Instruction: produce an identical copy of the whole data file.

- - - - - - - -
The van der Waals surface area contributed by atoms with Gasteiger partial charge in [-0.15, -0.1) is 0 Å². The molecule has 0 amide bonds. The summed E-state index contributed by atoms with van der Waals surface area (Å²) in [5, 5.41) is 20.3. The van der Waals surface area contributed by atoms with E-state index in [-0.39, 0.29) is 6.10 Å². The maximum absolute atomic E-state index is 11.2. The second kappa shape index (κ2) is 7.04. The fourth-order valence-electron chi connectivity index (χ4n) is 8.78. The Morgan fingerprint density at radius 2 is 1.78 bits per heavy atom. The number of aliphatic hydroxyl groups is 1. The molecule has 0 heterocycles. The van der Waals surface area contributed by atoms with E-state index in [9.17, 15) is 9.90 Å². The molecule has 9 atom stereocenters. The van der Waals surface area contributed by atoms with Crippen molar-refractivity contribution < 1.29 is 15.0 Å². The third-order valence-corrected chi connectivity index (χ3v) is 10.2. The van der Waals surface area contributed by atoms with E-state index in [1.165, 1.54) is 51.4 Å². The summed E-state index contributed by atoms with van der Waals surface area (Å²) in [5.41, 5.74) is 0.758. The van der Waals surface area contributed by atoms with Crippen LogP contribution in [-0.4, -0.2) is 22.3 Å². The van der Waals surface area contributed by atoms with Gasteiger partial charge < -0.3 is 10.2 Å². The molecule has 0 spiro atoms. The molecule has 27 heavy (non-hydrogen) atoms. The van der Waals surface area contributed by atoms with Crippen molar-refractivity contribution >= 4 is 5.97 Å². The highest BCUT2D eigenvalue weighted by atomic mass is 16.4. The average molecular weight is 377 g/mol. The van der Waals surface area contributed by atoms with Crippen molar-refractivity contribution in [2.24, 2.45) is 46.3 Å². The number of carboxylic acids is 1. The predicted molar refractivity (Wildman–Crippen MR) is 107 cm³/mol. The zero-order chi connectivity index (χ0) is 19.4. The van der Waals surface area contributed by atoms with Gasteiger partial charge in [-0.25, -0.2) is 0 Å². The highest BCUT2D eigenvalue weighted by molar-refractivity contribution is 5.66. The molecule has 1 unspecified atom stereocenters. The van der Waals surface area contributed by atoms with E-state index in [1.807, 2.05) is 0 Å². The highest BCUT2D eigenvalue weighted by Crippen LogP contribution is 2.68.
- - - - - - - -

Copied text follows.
The van der Waals surface area contributed by atoms with Gasteiger partial charge in [-0.15, -0.1) is 0 Å². The molecule has 0 amide bonds. The summed E-state index contributed by atoms with van der Waals surface area (Å²) in [5, 5.41) is 20.3. The van der Waals surface area contributed by atoms with E-state index in [-0.39, 0.29) is 6.10 Å². The maximum absolute atomic E-state index is 11.2. The second kappa shape index (κ2) is 7.04. The fourth-order valence-electron chi connectivity index (χ4n) is 8.78. The Morgan fingerprint density at radius 2 is 1.78 bits per heavy atom. The number of aliphatic hydroxyl groups is 1. The molecule has 0 heterocycles. The van der Waals surface area contributed by atoms with E-state index in [9.17, 15) is 9.90 Å². The molecule has 9 atom stereocenters. The van der Waals surface area contributed by atoms with Crippen molar-refractivity contribution < 1.29 is 15.0 Å². The third-order valence-corrected chi connectivity index (χ3v) is 10.2. The van der Waals surface area contributed by atoms with E-state index in [1.165, 1.54) is 51.4 Å². The summed E-state index contributed by atoms with van der Waals surface area (Å²) in [5.41, 5.74) is 0.758. The van der Waals surface area contributed by atoms with Crippen LogP contribution in [-0.4, -0.2) is 22.3 Å². The van der Waals surface area contributed by atoms with Gasteiger partial charge < -0.3 is 10.2 Å². The molecule has 0 spiro atoms. The molecule has 27 heavy (non-hydrogen) atoms. The van der Waals surface area contributed by atoms with Crippen molar-refractivity contribution >= 4 is 5.97 Å². The highest BCUT2D eigenvalue weighted by atomic mass is 16.4. The average molecular weight is 377 g/mol. The van der Waals surface area contributed by atoms with Crippen molar-refractivity contribution in [2.24, 2.45) is 46.3 Å². The number of carboxylic acids is 1. The predicted molar refractivity (Wildman–Crippen MR) is 107 cm³/mol. The zero-order chi connectivity index (χ0) is 19.4. The van der Waals surface area contributed by atoms with Gasteiger partial charge in [-0.25, -0.2) is 0 Å². The highest BCUT2D eigenvalue weighted by molar-refractivity contribution is 5.66. The molecule has 1 unspecified atom stereocenters. The van der Waals surface area contributed by atoms with E-state index in [1.807, 2.05) is 0 Å². The highest BCUT2D eigenvalue weighted by Crippen LogP contribution is 2.68.